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Thread: making money at woodworking

  1. #1

    making money at woodworking

    I am trying to develop the skills so that when I retire ... in about 15 years, I can make some extra money doing something that I really enjoy. I would like to benefit from the experience of The Creek to understand where the money is in woodworking. Here are some thoughts that I hope that you will add to:

    1. Building and installing cabinets. I find it hard to understand where there is money to be made here, since you can go to any number of cabinet companies and order pre-made cabinets in so large of a variety.

    2. Building furniture. Same as above.

    3. Building custom -- very high end -- cabinets ... those that cannot be purchased. I don't really understand what this would mean ... again, because of the variety of cabinets available.

    4. Building "fine" furniture. How do you find the market and what is fine furniture, and why does it command a price high enough to make money?

    OK, so those are my novice thoughts. Can you help me out here?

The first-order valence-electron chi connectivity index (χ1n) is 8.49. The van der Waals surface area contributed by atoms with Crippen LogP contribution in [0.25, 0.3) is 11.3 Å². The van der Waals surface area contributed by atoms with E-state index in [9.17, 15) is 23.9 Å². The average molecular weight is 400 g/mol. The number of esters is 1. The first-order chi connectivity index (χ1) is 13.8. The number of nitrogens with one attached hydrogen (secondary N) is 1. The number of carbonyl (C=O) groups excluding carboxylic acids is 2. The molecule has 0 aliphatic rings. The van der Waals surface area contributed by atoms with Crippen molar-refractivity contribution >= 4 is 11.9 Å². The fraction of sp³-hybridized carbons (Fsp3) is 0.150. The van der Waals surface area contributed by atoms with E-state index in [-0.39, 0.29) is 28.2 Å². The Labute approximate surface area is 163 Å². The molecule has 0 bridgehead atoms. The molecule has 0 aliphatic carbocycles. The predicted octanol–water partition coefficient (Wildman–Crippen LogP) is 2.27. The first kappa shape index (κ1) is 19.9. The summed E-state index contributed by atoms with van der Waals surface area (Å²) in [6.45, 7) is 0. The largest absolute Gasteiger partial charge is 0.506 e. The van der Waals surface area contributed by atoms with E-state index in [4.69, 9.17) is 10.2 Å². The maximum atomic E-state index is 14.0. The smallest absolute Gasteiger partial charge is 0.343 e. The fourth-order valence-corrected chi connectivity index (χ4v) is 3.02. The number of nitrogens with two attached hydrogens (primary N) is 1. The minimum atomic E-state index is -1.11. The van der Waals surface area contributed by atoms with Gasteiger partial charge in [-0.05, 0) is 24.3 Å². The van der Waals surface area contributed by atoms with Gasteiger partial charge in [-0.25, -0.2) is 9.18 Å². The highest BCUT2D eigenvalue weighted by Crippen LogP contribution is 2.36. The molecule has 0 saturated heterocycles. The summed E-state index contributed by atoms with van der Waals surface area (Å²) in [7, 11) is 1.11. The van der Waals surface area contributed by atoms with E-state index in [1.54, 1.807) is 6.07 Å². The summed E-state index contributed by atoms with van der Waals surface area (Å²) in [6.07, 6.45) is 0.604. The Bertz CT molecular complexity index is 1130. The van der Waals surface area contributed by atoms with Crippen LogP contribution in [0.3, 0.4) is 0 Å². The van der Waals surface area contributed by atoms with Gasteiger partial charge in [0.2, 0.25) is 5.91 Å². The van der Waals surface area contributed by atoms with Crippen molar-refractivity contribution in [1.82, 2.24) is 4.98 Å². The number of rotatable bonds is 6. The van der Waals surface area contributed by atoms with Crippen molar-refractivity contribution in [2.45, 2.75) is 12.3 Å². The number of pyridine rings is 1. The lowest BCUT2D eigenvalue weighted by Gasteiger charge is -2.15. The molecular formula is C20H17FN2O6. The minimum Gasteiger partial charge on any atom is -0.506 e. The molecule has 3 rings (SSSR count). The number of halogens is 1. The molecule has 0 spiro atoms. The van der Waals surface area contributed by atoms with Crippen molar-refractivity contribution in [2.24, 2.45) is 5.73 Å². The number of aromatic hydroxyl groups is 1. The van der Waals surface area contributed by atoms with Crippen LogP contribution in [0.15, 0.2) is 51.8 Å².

2. #2
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    Make money at wood work? Who ever heard of that?Make money, buy more tools to make more money so I can buy more tools.
    What you listen to is your business....what you hear is ours.

  3. #3
    It's not an easy thing to do Ray. Most woodworkers never break even. I think that you have to come up with something unique, and or be able to market yourself and product so that it will make people perceive value and worth. If you can get your material as cheap as you can, and make the process as efficient as possible, you'll have a good start.

  4. #4
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    Let me preface this by saying woodworking is not my profession....

    The way to make money ( with anything you do ) is establish a VALUE for your work. It will be difficult to succeed in a small shop with clients that first and foremost are concerned with price. Finding the right clientele would be the key to say, custom cabinets.

    In my house for example, there are not many choices for my TV/Entertainment center, so that would be a custom cabinet / furniture situation.

  5. #5
    Well, this isn't really an answer to your question, but there's the story of the woodworker who won $3.5 million in the lottery. When asked what he was going to do now, he replied, "I think I'll keep doing woodworking until the money runs out."

    Mike
    Go into the world and do well. But more importantly, go into the world and do good.

  6. #6
    Yeah, I have sometimes thought that maybe I could come up with something unique and sell it at craft fairs. I saw a crafts fair last year where someone was selling adirondack chairs and tables, and they were not very well done. I thought that if he could do it with such poor quality, then I could probably do it, too.

  7. #7
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    Mar 2008
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    Colfax, CA